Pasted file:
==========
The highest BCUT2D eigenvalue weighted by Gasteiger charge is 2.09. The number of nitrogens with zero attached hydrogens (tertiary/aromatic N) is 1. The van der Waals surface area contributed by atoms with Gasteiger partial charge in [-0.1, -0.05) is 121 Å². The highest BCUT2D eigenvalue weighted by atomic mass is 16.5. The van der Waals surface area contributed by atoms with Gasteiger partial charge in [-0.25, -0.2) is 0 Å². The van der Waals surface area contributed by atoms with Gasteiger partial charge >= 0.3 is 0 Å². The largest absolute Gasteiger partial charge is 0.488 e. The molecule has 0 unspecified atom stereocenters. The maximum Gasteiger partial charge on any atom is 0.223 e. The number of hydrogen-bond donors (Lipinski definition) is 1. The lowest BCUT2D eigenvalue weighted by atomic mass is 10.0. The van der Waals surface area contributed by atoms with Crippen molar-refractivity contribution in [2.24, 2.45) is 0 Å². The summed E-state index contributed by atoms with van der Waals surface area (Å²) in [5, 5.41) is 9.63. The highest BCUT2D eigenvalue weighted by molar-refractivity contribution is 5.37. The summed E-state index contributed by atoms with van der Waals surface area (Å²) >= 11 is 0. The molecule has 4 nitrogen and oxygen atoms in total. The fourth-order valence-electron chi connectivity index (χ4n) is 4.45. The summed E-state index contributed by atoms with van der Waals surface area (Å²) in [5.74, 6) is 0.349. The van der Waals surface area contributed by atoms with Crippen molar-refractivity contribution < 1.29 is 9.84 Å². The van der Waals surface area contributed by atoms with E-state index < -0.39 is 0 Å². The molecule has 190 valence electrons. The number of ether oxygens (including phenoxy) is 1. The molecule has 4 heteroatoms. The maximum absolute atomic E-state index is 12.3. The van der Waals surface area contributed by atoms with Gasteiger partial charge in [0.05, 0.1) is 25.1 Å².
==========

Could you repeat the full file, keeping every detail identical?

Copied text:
The highest BCUT2D eigenvalue weighted by Gasteiger charge is 2.09. The number of nitrogens with zero attached hydrogens (tertiary/aromatic N) is 1. The van der Waals surface area contributed by atoms with Gasteiger partial charge in [-0.1, -0.05) is 121 Å². The highest BCUT2D eigenvalue weighted by atomic mass is 16.5. The van der Waals surface area contributed by atoms with Gasteiger partial charge in [-0.25, -0.2) is 0 Å². The van der Waals surface area contributed by atoms with Gasteiger partial charge >= 0.3 is 0 Å². The largest absolute Gasteiger partial charge is 0.488 e. The molecule has 0 unspecified atom stereocenters. The maximum Gasteiger partial charge on any atom is 0.223 e. The number of hydrogen-bond donors (Lipinski definition) is 1. The lowest BCUT2D eigenvalue weighted by atomic mass is 10.0. The van der Waals surface area contributed by atoms with Crippen molar-refractivity contribution in [2.24, 2.45) is 0 Å². The summed E-state index contributed by atoms with van der Waals surface area (Å²) in [5, 5.41) is 9.63. The highest BCUT2D eigenvalue weighted by molar-refractivity contribution is 5.37. The summed E-state index contributed by atoms with van der Waals surface area (Å²) >= 11 is 0. The molecule has 4 nitrogen and oxygen atoms in total. The fourth-order valence-electron chi connectivity index (χ4n) is 4.45. The summed E-state index contributed by atoms with van der Waals surface area (Å²) in [5.74, 6) is 0.349. The van der Waals surface area contributed by atoms with Crippen molar-refractivity contribution < 1.29 is 9.84 Å². The van der Waals surface area contributed by atoms with E-state index < -0.39 is 0 Å². The molecule has 190 valence electrons. The number of ether oxygens (including phenoxy) is 1. The molecule has 4 heteroatoms. The maximum absolute atomic E-state index is 12.3. The van der Waals surface area contributed by atoms with Gasteiger partial charge in [0.05, 0.1) is 25.1 Å².